Mon, September 06, 2010
China > Mainland > 30th anniversary of Shenzhen SEZ

Shenzhen shows vitality, dream with "paintbrush" at World Expo

2010-08-25 15:13:19 GMT2010-08-25 23:13:19 (Beijing Time)  Xinhua English

SHANGHAI, Aug. 25 (Xinhua) -- More than 500 painters, each one painting one unit, have brought together 999 units to create a giant "Dafen Lisa." It is the Dafen version of the classic painting Mona Lisa.

One painter wrote on the back of his painting, "Li Jichao, 27, from Guangdong's Zhanjiang. I want to become a brilliant artist. Go for it."

The huge portrait of Mona Lisa, at 43 meters long and seven meters high, was created on Jan. 28, 2010. It has become the front facade of the Shenzhen Case Pavilion at the Shanghai World Expo's Urban Best Practice Area.

"Dafen Lisa" is made up of 999 oil painting segments with sizes slightly varying from each other. However, the original style, individuality and mindset of each painting unit has been retained, and painters wrote their names, ages, hometowns and dreams behind each painting.

Over the past two decades, the Mona Lisa, along with other classic artworks, have been repeatedly reproduced in Dafen, an obscure village in southern China's Shenzhen, Guangdong Province, and then shipped around the world.

Once a poor inner-city village, with an area of only 0.4 square kilometer, Dafen has become the world's largest oil painting manufacturer.

It now has more than 700 painting studios and its products are distributed in more than 60 percent of the global market for oil paintings. In 2007, Dafen's trade volume reached 430 million yuan (63.2 million U.S. dollars).

Meng Yan, the chief designer of the Shenzhen Case Pavilion said, "In Dafen village, it is neither an individual artist's experiment, nor a mere copy of a classic, it is a collaborative creation -- a conceptual art piece involving a great number of Dafen painters."

The pavilion, with the theme, "Dafen Village, the Regeneration of an Urban Village in Shenzhen," attracts an average of more than 10,000 visitors daily, said Li Jian, deputy operation director of the pavilion.

Li said many visitors were Guangdong or Shenzhen natives, and visitors found the exhibition "inspiring" as the pavilion depicts Shenzhen as a frontier for "China dreams."

Before the country's reform and opening-up in the late 1970s, more than 300 native villagers in Dafen made their livings by farming. However, during the late 1980s, migrant workers moved to Dafen to work for manufacturers nearby.

In 1989, Hong Kong painting dealer Huang Jiang and more than 20 painters and apprentices became Dafen's first art explorers. Huang recruited art students and migrant workers in Dafen to replicate oil paintings for his clients.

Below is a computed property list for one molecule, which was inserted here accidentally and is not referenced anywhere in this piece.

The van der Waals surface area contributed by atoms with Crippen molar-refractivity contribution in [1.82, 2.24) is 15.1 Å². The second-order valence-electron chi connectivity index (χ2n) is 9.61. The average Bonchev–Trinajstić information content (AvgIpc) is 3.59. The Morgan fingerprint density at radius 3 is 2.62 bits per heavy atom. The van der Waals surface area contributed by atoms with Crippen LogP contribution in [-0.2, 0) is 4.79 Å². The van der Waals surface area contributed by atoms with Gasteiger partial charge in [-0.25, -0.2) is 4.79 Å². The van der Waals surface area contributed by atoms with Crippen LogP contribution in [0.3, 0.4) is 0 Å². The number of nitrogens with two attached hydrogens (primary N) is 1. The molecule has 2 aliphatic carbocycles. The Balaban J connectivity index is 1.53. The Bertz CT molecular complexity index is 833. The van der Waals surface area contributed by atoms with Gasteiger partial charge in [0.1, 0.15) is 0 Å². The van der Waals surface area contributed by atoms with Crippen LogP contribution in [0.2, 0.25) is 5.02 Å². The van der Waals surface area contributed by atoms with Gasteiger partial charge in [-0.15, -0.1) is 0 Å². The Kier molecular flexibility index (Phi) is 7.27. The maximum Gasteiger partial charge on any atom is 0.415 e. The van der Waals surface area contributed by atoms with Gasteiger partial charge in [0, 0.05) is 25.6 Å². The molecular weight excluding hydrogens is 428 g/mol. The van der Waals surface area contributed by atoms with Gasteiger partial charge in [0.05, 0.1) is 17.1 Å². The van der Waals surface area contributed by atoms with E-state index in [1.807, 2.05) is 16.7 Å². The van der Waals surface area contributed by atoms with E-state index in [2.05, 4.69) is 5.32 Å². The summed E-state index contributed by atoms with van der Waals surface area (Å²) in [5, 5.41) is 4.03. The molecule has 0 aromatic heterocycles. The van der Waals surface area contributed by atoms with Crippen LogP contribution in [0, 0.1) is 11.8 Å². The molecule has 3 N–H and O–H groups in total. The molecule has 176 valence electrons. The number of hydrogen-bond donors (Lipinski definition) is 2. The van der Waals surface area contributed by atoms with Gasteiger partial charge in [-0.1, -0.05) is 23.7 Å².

Painters worked on an assembly line, each painting one unit, as the final painting became a collective effort.

Later, those world famous paintings copied by Huang and his people were sold abroad. With increasing profits and fame, orders surged, which attracted more painters to Dafen.

Artwork production transformed the remote Hakka community into "a key link of the global art manufacturing chain," and the cultural connotation of the artwork reshaped Dafen residents, Meng said.

He noted that the transformation of Dafen village epitomizes the rapid urbanization of Shenzhen over the past three decades.

"Dafen painters represent young people -- Some are art graduates and some are young migrants who have never touched a paintbrush before -- it is these people, with their hard work and persistence, that pushed this little village forward into globalization," he said.

Dafen village had provided a new development model for the country's inner-city villages, Meng said.

Dafen took advantage of low labor costs to survive in the low-end art market, and with the support of local government, Dafen upgraded its art industry by prioritizing the development of the cultural sector and building an art museum with a 90-million- yuan government allocation.

Shenzhen, China's first special economic zone and a southern Chinese city bordering Hong Kong, is scheduled to mark its 30th anniversary Thursday.

Described as a "test tube baby" of the country's reform and opening-up, Shenzhen has evolved from a small fishing village to a metropolis over the past three decades. It is also the birthplace of many high-tech enterprises.

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